Blind Faith in Republicans
Most Americans think a GOP Congress would be better at running the economy, but few can tell you just what that means.
Voters have high hopes for Republicans. By every indication, they plan to send a lot more of them to the next Congress, maybe even enough to take control of the House of Representatives.
It’s not hard to understand why voters are unhappy with President Obama and his Democratic Congress. They’re tired of waiting for the economy to improve. They want a real recovery, with real jobs and pay raises, and they’re unhappy about the rapid growth of government and a corresponding escalation of the deficit. They believe the national debt is out of control. And they blame Obama for most of that.
Republicans have been fueling that anger but so far have been relatively shy about offering alternatives. They promise to change that by offering a policy plan in September, after a monthlong recess they’ll use to listen to voters and craft ideas. A lot is riding on that plan -- at least in terms of voter hopes.
A recent poll by the Benenson Strategy Group shows just how much. The survey, conducted for Third Way, a moderate think tank, found that voters are counting on the GOP to come up with fresh ideas. Almost two-thirds said they expect Republicans to promote “a new economic agenda that is different” from former President Bush’s agenda. And that’s what they want. By 49% to 34%, they said if the choice is between Obama’s economic agenda and Bush’s, they prefer Obama. They don’t want to go back to the old ways.
So far, though, a return to the Bush era is exactly what Republicans have offered. As the expiration of the Bush tax cuts draws near, several GOP leaders have gone on record saying they want them all extended, and they insist there is no need to find offsetting savings to avoid exploding the deficit. Republicans have long argued that tax cuts grow the economy and pay for themselves, though the numbers don’t show that. The first round of Bush tax cuts came in 2001, and the 2002 deficit rose to 1.2% of GDP (from a surplus in 2000). The second round of tax cuts came in 2003, and the 2004 deficit rose to 3.5% of GDP. There were other factors involved -- notably higher spending for the war against terrorism and a recession, and Republicans say the deficit would have been worse without the tax cuts. But that argument -- that it would have been worse otherwise -- is the same one they dismiss when Obama uses it to defend the 2009 stimulus, which incidentally included more than $300 billion in tax cuts.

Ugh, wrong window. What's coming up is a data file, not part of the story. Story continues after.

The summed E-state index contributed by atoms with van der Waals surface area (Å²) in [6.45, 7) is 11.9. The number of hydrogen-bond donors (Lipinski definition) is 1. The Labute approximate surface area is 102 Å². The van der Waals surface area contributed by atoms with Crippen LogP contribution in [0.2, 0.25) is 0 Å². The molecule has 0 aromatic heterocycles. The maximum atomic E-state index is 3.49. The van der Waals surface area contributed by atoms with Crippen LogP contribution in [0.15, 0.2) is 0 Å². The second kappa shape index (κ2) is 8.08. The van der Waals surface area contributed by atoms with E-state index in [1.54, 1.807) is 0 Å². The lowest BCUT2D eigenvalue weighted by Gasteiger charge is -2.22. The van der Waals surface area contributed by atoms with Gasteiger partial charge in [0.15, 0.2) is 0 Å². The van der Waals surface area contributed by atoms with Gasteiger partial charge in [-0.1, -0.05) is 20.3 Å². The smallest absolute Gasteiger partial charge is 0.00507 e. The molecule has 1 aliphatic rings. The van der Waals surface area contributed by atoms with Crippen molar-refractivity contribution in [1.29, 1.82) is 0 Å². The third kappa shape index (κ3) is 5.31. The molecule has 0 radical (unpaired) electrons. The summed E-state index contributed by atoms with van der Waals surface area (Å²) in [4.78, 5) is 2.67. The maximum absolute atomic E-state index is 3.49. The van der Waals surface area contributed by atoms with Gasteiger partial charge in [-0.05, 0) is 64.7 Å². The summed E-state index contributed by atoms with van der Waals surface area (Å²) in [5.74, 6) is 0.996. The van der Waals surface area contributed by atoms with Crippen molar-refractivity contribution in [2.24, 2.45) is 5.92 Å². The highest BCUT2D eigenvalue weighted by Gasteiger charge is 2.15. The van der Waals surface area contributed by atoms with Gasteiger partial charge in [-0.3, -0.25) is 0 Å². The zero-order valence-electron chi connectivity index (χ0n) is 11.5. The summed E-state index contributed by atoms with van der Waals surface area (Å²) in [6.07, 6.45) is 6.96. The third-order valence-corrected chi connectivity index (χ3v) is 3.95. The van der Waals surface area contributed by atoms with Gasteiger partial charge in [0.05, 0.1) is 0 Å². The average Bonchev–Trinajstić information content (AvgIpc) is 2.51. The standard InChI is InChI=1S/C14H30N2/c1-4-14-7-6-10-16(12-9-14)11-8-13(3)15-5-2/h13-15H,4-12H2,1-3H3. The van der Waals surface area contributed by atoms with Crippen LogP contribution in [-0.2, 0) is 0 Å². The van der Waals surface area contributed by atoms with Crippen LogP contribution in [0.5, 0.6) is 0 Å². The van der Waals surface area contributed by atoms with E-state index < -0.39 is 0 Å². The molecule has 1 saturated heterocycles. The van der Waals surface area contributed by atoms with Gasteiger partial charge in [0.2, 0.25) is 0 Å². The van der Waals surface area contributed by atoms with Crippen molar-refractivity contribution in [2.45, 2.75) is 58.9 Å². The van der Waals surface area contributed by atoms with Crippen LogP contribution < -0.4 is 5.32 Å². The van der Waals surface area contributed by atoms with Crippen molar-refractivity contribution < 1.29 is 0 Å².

There are things that Republicans can usefully propose. A more pro-business policy that removes the uncertainty would help a lot, though businesses probably need to expect more regulation as long as Obama is president. A revamping of the tax code is sorely needed, but it has to be something other than cuts and more cuts. A resolve to work with the debt commission’s whole package of ideas, including tax hikes and entitlement cuts, is a necessity. More than anything, a real plan to create jobs is needed.
Still, even if Republicans take back the House, delivering on their goals won’t be easy -- not with Democrats controlling the Senate and White House. It will take bipartisan cooperation, which has not exactly been plentiful. Two years of complete gridlock may satisfy those Obama critics who just want to stop him in his tracks, but by itself, it won’t get the nation any closer to a more stable and prosperous economy.